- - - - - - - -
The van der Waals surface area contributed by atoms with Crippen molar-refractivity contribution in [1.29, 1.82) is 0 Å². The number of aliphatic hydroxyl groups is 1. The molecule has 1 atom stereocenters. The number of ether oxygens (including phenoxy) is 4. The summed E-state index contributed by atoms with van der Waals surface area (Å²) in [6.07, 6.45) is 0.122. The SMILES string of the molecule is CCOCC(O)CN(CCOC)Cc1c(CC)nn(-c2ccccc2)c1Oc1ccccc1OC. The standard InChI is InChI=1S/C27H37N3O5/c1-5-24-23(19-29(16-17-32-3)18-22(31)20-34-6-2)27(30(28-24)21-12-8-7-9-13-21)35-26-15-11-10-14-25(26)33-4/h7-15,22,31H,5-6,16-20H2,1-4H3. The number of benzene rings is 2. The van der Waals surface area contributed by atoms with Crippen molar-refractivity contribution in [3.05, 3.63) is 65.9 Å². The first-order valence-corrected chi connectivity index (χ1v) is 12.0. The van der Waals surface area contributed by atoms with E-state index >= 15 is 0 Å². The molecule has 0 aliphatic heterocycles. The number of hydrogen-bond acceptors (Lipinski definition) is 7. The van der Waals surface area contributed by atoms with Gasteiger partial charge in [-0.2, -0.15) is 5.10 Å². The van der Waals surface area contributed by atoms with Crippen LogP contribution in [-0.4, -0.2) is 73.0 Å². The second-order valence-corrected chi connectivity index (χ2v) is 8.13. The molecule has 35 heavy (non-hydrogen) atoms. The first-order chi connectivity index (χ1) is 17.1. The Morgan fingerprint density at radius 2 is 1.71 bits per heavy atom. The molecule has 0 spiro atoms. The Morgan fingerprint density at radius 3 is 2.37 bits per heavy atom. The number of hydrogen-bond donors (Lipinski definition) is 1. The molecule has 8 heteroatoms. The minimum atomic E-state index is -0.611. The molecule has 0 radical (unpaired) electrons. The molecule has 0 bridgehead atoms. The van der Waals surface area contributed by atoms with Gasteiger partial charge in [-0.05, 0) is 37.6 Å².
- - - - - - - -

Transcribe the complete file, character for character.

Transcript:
The van der Waals surface area contributed by atoms with Crippen molar-refractivity contribution in [1.29, 1.82) is 0 Å². The number of aliphatic hydroxyl groups is 1. The molecule has 1 atom stereocenters. The number of ether oxygens (including phenoxy) is 4. The summed E-state index contributed by atoms with van der Waals surface area (Å²) in [6.07, 6.45) is 0.122. The SMILES string of the molecule is CCOCC(O)CN(CCOC)Cc1c(CC)nn(-c2ccccc2)c1Oc1ccccc1OC. The standard InChI is InChI=1S/C27H37N3O5/c1-5-24-23(19-29(16-17-32-3)18-22(31)20-34-6-2)27(30(28-24)21-12-8-7-9-13-21)35-26-15-11-10-14-25(26)33-4/h7-15,22,31H,5-6,16-20H2,1-4H3. The number of benzene rings is 2. The van der Waals surface area contributed by atoms with Crippen molar-refractivity contribution in [3.05, 3.63) is 65.9 Å². The first-order valence-corrected chi connectivity index (χ1v) is 12.0. The van der Waals surface area contributed by atoms with E-state index >= 15 is 0 Å². The molecule has 0 aliphatic heterocycles. The number of hydrogen-bond acceptors (Lipinski definition) is 7. The van der Waals surface area contributed by atoms with Gasteiger partial charge in [-0.2, -0.15) is 5.10 Å². The van der Waals surface area contributed by atoms with Crippen LogP contribution in [-0.4, -0.2) is 73.0 Å². The second-order valence-corrected chi connectivity index (χ2v) is 8.13. The molecule has 35 heavy (non-hydrogen) atoms. The first-order chi connectivity index (χ1) is 17.1. The Morgan fingerprint density at radius 2 is 1.71 bits per heavy atom. The molecule has 0 spiro atoms. The Morgan fingerprint density at radius 3 is 2.37 bits per heavy atom. The number of hydrogen-bond donors (Lipinski definition) is 1. The molecule has 8 heteroatoms. The minimum atomic E-state index is -0.611. The molecule has 0 radical (unpaired) electrons. The molecule has 0 bridgehead atoms. The van der Waals surface area contributed by atoms with Gasteiger partial charge in [-0.05, 0) is 37.6 Å².